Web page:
By: Nick Flowers
When the National Football League (“NFL”) and the NFL Players’ Association (“NFLPA”) agreed to a new Collective Bargaining Agreement (“CBA”) on March 15, 2020, it brought greater certainty to the upcoming free agency period and the promise of eleven years of labor peace. However, headline developments in free agency (see Tom Brady to Tampa Bay) coupled with the surge of the COVID-19 pandemic meant that, perhaps, not enough attention was paid to the closely-decided CBA’s content. The significant increase to minimum-salary contracts, which account for 65% of the NFL’s contracts, meant that the CBA was seen as a win for the NFL’s “middle class”. However, the NFLPA’s greatest victory in negotiating the CBA would not become apparent until later in 2020.
As sports leagues around the world shut down in the wake of COVID-19, analysts and reporters focused on a new buzz phrase: force majeure clause. This seemingly innocuous clause prevents a party from being in default where performance of their obligations is prevented by an “act of God”. Such an act is any extraordinary or unforeseen circumstance resting beyond either party’s control, which perfectly describes COVID-19. Oftentimes, these clauses have been relegated to what is known as “boilerplate clauses” – standardized terms included in a contract, which are rarely scrutinized during the drafting and negotiation process. But as COVID-19 has shown, the drafting and wording of force majeure clauses is key to determining the ability of a party to invoke such a clause. Of course, for the analysis of a force majeure clause to come into play, it is imperative that such a clause be included in the contract in the first place.
For example, the NBA has a force majeure clause in Article XXXIX of its collective bargaining agreement. Major League Baseball makes use of wording akin to a force majeure clause under paragraph 11 of their Uniform Player’s Contract. This is mirrored in paragraph 17a of the National Hockey League’s Standard Player Contract. The NFL’s constitution states at Article 19.2 that, “there shall be no postponement of regular-season games unless said game cannot be played because of an Act of God or because of a state, federal or local prohibition.” While this resembles a force majeure clause, there is in fact no force majeure clause in the CBA other than one related to international games under Article 2, Section 5. This makes the omission of a force majeure clause concerning domestic NFL games from the CBA, or any other provision dealing with the inability to play domestic games due to force majeure events, curious.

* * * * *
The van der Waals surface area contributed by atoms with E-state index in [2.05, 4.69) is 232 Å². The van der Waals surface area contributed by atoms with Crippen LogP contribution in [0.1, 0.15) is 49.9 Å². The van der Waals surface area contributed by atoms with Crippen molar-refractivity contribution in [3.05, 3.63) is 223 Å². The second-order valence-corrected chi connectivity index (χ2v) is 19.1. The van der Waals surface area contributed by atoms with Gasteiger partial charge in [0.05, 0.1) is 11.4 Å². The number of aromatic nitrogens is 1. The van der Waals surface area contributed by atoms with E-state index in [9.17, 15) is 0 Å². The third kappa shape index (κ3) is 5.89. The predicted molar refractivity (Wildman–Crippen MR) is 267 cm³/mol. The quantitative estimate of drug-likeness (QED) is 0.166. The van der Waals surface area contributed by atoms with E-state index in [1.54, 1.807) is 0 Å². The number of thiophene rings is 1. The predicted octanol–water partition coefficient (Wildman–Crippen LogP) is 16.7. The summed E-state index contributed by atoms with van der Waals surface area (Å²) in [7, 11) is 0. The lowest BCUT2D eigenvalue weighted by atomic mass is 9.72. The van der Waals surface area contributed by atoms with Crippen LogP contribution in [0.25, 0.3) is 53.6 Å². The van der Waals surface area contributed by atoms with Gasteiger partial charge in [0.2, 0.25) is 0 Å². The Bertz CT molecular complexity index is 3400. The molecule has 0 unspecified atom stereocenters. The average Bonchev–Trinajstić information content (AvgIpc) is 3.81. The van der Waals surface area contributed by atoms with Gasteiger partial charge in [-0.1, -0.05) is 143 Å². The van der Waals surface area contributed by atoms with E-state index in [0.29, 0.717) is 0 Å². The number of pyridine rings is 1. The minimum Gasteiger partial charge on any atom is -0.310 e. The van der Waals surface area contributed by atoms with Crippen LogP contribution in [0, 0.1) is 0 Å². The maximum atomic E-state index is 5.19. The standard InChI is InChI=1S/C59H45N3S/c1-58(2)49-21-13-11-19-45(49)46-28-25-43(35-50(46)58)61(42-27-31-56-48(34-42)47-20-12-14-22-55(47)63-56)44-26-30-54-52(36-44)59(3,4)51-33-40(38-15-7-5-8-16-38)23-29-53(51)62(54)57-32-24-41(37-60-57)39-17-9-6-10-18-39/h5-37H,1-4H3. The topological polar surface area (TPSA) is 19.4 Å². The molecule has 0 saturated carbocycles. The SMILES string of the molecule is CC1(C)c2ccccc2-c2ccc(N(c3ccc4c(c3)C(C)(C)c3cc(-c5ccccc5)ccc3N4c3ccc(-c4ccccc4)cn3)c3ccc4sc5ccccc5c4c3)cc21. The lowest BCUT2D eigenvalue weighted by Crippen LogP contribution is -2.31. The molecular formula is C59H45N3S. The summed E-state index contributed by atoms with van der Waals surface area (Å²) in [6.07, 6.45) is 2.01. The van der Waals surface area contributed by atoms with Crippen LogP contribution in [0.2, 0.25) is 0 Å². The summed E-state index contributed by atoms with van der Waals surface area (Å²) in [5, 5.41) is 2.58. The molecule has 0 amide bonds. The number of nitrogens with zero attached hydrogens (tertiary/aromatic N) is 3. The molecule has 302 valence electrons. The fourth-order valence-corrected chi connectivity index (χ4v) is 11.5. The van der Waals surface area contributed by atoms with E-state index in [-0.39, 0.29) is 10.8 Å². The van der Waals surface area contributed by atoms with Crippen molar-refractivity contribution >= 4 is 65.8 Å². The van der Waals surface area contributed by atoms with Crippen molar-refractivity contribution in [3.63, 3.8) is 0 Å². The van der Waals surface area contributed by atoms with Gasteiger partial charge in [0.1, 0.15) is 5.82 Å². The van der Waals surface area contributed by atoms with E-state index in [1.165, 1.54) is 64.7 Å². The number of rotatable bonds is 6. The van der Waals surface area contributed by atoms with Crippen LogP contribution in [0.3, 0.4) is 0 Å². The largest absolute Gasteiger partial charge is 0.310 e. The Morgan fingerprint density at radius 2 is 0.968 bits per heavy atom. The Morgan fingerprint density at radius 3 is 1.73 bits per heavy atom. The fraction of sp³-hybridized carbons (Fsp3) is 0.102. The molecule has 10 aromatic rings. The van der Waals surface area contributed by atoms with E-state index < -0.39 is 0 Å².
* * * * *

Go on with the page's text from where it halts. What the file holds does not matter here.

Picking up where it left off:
This omission gave the NFLPA uncharacteristically strong leverage when it came to working with the NFL in deciding how to proceed with the 2020 season. Simply put, the NFL was precluded from relying on a cancelled season due to COVID-19 as a justification to prevent paying players their fully guaranteed salaries. Rightfully so, the NFLPA would under no circumstances allow the NFL to rely on a non-existent force majeure clause. The players wanted clarity around accrued seasons and player opt-outs, while the owners wanted a way to mitigate their risk exposure (in part due to the absence of a force majeure clause). To address these competing concerns, on July 24, 2020, the NFL and NFLPA announced a series of amendments to be made to the CBA aimed at ensuring a “COVID proof” plan for training camp and the 2020 season. The amendments, emphasizing players’ “health, safety and financial well-being,” dealt with the salary cap for 2020 and beyond, player opt-outs, and roster sizes, amongst other things. These amendments were formalized on August 3, 2020.
There was one further crucial development related to how a season’s cancellation affects salaries. The NFL CBA has a mechanism for dealing with “Cancelled Games” (at page 82) and the implications thereon for annual revenue and the salary cap, but clarity was needed for players’ contracts. As NFL Network’s Ian Rapoport detailed, if games are stopped, all unearned salaries and incentives will go away. Any amount of a guaranteed base salary that is not paid in 2020 becomes guaranteed in 2021 for a player. “Likely to Be Earned” and “Not Likely to Be Earned Incentives” will have pro-rata reduced performance targets combined with pro-rata reduced bonuses, depending on the date of a potential cancellation. A roster bonus that has been earned and remains due shall be paid as scheduled (even if over the course of the season), regardless of whether the 2020 NFL Season has been cancelled.